Thursday, 7 August 2014

Does this matter in 2014?

After ten years of revival, has Cabaret finally gained critical legitimacy?
PUBLISHED in the shimmy 06 AUGUST 2010
Coming from a circus and New York City Live Art aesthetic, The Wau Wau Sisters are tired of the burlesque tag. "Originally, a burlesque was a three act play, satirical and political," they say. "Now, it just means women taking their clothes off."
The cabaret revival is now in its fifth year - tenth according to the sisters, from an American perspective. Crippled by a lack of critical respect, and sometimes appearing to be self-supportive community rather than a challenging art form, most critique consists of bland statements and lazy truisms.
The Wau Wau Sisters, inspired by Obama but grappling with the reality if slow change, have added the Last Supper as a theme for their Assembly show as a dynamic theme alongside their mixture of rigour and mayhem.
"The train wreck is our friend," they insist as they prepare to provoke the tasteful tassel-twirlers who dominate UK burlesque.
Ahead of Sarah Louise Young's plot to give cabaret its own section in the Fringe brochure, an explosion of shows are claiming its influence, and the definition of cabaret becomes complicated. Whether it is Luluat the Zoo, with a cabaret band and a defined period drama, the variety assault of the Bongo Club, the polished finesse of Blonde Ambition’s Ghillie Dhu take-over or the twisted irony of flame songstress Camille O’Sullivan, cabaret has become a buzzword.
It can be a by-word for sloppy technique and feel-good exhibitionism, historical revisionism, a genuine interest in relating the past to the present, a variety show format, anything involving nudity, knowing satire or talented artists reworking traditional vaudeville. British, American and European strands combine and fuse: sometimes it is fundamentally sexy or saucy, other times it is funny or spectacular. The original burlesque revival, as pioneered in Scotland by The Academy of Burlesque and Cabaret, has divided into a rump of night best described as “community orientated” and a powerful professional cadre of excellence.
The producer is increasingly vital: a good cabaret is often defined by intelligent programming and not a wishful evocation of atmosphere through vintage clothes and corsets. Blonde Ambition and Itsy’s Collective prove how a strong editorial vision coalesces into a bracing evening. The battle between cabaret as a token influence and a distinctive genre will be fought across this year’s Fringe.

The best cabaret merges diverse traditions to expose social, political or personal ideology through technical skill, satire, sexiness and slapstick. The worst panders to audiences, repeats a limited movement vocabulary in different costumes and stereotypes, excusing lack of imagination with a vague rubric of self-empowerment.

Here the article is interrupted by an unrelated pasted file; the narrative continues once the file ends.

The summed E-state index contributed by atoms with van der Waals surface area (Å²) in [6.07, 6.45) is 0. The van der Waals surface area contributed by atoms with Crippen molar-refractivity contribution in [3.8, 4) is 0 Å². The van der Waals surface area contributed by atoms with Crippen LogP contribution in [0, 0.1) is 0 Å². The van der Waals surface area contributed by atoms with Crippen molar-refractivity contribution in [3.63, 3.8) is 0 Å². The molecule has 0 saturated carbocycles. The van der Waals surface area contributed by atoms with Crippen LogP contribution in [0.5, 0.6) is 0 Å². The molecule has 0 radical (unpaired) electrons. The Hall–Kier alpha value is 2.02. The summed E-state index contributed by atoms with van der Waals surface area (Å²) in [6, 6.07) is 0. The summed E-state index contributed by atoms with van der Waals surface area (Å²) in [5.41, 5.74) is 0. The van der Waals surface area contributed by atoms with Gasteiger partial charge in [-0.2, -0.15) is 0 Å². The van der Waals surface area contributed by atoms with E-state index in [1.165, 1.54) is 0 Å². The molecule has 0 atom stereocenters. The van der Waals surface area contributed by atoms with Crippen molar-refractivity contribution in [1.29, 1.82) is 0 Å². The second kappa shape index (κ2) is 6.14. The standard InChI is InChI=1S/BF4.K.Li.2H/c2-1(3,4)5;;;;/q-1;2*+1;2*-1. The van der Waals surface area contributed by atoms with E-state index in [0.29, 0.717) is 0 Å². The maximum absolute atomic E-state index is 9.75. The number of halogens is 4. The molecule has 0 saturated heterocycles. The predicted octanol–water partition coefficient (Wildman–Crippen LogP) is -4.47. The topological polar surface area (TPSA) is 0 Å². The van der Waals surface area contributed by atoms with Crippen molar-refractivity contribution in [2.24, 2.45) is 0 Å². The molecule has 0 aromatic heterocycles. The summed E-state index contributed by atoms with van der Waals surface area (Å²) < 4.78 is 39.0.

The variety format contains both: only visionary production and a skilled compere can resolve the tension. Blonde Ambition thrilled the Voodoo Rooms last Fringe with Ministry of Burlesque’s High Tease: this year, their Vive Le Cabaret is the Pleasance’s flag-ship, promising a rich lineup. Held together by Des O’Connor’s musical theatre showmanship, and plucking a cast from the best of the Fringe, they cater to the high end of the market.
Kitty Cointreau’s Brahaha is a comedy-vaudeville hybrid. It collates both classic acts and new blood, and is the first Zoo venue variety show. Against this youngster, The Bongo Club Cabaret, designed by Glasgow’s Rhymes With Purple, is the godfather, guaranteeing a rotation of top notch acts. 
For a tougher edge, try the Free Fringe’s Kabarett at the Voodoo Rooms. Amanda Palmer is a former guest, while Itsy’s Collective promise a new format and an opening show that includes the Tiger Lilies
These shows all share rotating casts: not about scenes or individual artists, they depend on overall atmosphere and creative booking. They also offer great value, as performers sell their own shows through a rapid-fire guest slot. 

The other cabaret strand consists of performers who come from a theatre, dance or comedy background, but take up cabaret as a motif. Bryony Kimmings was slipping between genres, before deciding that although “the word was laden with almost negative expectations, in its purest sense it fits for me.” DespiteSex Idiot being a one-woman show, and leaping across Live Art and comedy boundaries, the combination of styles suggested cabaret.
This adoption of cabaret as a definition is more explicitly stated by Company Chordelia. Best known for radical dance, they follow the footsteps of The Featherstonehaughs and Cholmondeleys with a cabaret inspired performance. From the other direction, the ubiquitous Des O’Connor teams with Sarah Louise Young and Mr B to forge a show from their vaudeville stylings.
O’Connor was involved in The Mating Ritual, one of the strongest shows to merge narrative and variety: adding a company feel, and linking each routine, as echoed in more theatrical offerings like Dramaten’s Freakshow. But even a solo show- like A Picture of Dusty Limits - can unite material towards a common end, while drawing on the cabaret tradition.
Quite often, the word cabaret just means that the company fancy hitting a zeitgeist, or have incorporated different techniques into their script. A desperate attempt at the fag-end of last year saw a random burlesque shoved into a mediocre play, while this year, Tales From A Cabaret sees The Creative Martyrs reveal a mastery of both physical theatre and twisted vaudeville. And, of course, The Wau Wau sisters will be exploring the territory between laughter and terror, for audience and performers. 

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